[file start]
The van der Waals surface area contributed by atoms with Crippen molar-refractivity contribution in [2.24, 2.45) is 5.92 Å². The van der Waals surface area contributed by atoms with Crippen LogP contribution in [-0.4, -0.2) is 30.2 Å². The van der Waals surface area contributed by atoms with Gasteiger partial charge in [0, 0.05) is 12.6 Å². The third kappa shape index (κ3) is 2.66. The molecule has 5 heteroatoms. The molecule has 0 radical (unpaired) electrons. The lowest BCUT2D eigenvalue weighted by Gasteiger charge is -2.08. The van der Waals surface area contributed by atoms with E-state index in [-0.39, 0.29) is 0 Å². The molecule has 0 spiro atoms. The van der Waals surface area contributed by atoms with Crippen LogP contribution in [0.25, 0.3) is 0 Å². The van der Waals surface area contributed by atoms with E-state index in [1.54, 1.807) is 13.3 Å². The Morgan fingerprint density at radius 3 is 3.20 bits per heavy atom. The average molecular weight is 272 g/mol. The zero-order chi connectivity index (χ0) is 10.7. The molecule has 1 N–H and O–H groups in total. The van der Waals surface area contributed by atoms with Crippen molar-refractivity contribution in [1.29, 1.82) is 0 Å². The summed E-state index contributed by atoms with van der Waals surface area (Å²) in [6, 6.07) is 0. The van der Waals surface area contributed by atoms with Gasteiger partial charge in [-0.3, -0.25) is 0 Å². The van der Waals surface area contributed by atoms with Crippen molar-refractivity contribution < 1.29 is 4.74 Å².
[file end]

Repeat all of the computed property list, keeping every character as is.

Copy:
The van der Waals surface area contributed by atoms with Crippen molar-refractivity contribution in [2.24, 2.45) is 5.92 Å². The van der Waals surface area contributed by atoms with Crippen LogP contribution in [-0.4, -0.2) is 30.2 Å². The van der Waals surface area contributed by atoms with Gasteiger partial charge in [0, 0.05) is 12.6 Å². The third kappa shape index (κ3) is 2.66. The molecule has 5 heteroatoms. The molecule has 0 radical (unpaired) electrons. The lowest BCUT2D eigenvalue weighted by Gasteiger charge is -2.08. The van der Waals surface area contributed by atoms with E-state index in [-0.39, 0.29) is 0 Å². The molecule has 0 spiro atoms. The van der Waals surface area contributed by atoms with Crippen LogP contribution in [0.25, 0.3) is 0 Å². The van der Waals surface area contributed by atoms with E-state index in [1.54, 1.807) is 13.3 Å². The Morgan fingerprint density at radius 3 is 3.20 bits per heavy atom. The average molecular weight is 272 g/mol. The zero-order chi connectivity index (χ0) is 10.7. The molecule has 1 N–H and O–H groups in total. The van der Waals surface area contributed by atoms with Crippen molar-refractivity contribution in [1.29, 1.82) is 0 Å². The summed E-state index contributed by atoms with van der Waals surface area (Å²) in [6, 6.07) is 0. The van der Waals surface area contributed by atoms with Gasteiger partial charge in [-0.3, -0.25) is 0 Å². The van der Waals surface area contributed by atoms with Crippen molar-refractivity contribution < 1.29 is 4.74 Å².